interview with fuel design group
left: damon murray, right: stephen sorrell
FUEL design group was founded in 1991 by damon murray & stephen sorrell. it is best known for its work designing and publishing books but the studio has also produced and directed short films, idents, film titles and TV commercials. in 2005 FUEL Publishing was formed within the group. FUEL books are often initiated and compiled by damon and stephen, or made in close collaboration with artists and authors.
the russian criminal tattoo encyclopaedia volumes I-III, danzig baldaev and sergei vasiliev,and russian criminal tattoo police files, arkady bronnikov (fuel publishing, 2004, 2006, 2008, and 2014)
designboom: can you remember the first images or events that made you both think about becoming a graphic designers?
stephen: I just remember from quite an early age being into graphic ephemera, things like badges, stamps, postcards – stuff you collect. then of course as a teenager it was record sleeves and book covers. I knew I wanted to go to art college to study graphic design from about the age of 15.
damon: as far back as I can remember I was always interested in all types of design (although I didn’t know or understand the term). when I was very young I couldn’t articulate what drew me to certain objects or images. it was only when I was a little older, after design and graphics had been explained to me, I realized the link between these varied items. in some ways it was a disappointment – something i’d reasoned and visualized in my head was lost.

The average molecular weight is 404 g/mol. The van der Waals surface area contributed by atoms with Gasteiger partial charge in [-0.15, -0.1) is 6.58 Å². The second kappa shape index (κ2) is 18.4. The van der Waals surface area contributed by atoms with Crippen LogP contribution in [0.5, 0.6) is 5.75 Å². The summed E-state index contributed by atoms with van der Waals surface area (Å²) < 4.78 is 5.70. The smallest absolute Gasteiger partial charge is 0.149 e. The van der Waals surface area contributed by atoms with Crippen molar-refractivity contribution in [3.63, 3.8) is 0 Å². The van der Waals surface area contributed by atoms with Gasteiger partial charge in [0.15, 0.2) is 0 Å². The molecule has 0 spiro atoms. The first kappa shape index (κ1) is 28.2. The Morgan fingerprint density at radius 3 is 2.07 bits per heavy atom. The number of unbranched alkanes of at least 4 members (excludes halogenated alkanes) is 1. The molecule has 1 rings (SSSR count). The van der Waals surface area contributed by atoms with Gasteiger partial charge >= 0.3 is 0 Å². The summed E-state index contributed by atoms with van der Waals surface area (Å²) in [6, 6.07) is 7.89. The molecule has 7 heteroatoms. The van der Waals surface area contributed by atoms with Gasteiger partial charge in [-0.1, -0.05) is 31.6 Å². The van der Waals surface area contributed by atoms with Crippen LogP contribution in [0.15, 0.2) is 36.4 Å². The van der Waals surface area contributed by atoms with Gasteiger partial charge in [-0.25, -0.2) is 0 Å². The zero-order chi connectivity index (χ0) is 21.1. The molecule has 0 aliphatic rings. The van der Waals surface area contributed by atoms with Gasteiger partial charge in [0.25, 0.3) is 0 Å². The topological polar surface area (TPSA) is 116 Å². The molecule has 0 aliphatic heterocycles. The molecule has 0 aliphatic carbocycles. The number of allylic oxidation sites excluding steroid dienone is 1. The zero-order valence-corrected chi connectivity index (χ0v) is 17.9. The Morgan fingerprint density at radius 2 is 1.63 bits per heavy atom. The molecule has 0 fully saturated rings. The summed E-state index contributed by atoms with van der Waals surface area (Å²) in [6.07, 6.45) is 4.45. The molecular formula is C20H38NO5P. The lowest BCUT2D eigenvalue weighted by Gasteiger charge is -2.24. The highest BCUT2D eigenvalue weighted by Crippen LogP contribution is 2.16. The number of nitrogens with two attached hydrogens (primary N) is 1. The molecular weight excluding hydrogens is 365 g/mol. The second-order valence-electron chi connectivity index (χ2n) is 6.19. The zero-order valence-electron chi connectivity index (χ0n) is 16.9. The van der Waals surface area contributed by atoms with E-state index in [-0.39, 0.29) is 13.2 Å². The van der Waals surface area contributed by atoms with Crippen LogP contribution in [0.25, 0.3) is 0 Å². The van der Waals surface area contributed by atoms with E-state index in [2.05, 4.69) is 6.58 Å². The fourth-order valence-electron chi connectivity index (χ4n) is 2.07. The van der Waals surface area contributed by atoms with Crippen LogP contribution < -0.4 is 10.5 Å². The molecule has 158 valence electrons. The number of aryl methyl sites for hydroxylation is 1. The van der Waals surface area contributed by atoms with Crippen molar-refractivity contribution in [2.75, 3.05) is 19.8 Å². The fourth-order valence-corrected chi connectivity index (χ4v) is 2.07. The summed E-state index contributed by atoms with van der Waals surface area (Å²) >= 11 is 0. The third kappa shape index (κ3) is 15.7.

soviet bus stops, chris herwig (fuel publishing, 2015)
DB: how did you meet and what made you want to work together?
damon: we first met in 1987 at central st. martins doing our BA graphic design, but it wasn’t until 1990 at the royal college of art on the MA course that we began to work together. to us the course could only be described as ‘traditional’ and we soon became bored of the set projects. many of the ideas we were excited by baffled our co-students and tutors. we decided to produce a magazine called FUEL. bold and uncompromising – it felt like we were working in a different realm. the magazine was a vehicle to express ourselves in content and form, a means of reaching a broad audience, not just within graphic design.
soviet space dogs, olesya turkina (fuel publishing, 2014)
DB: during the early days of FUEL what were some of your goals?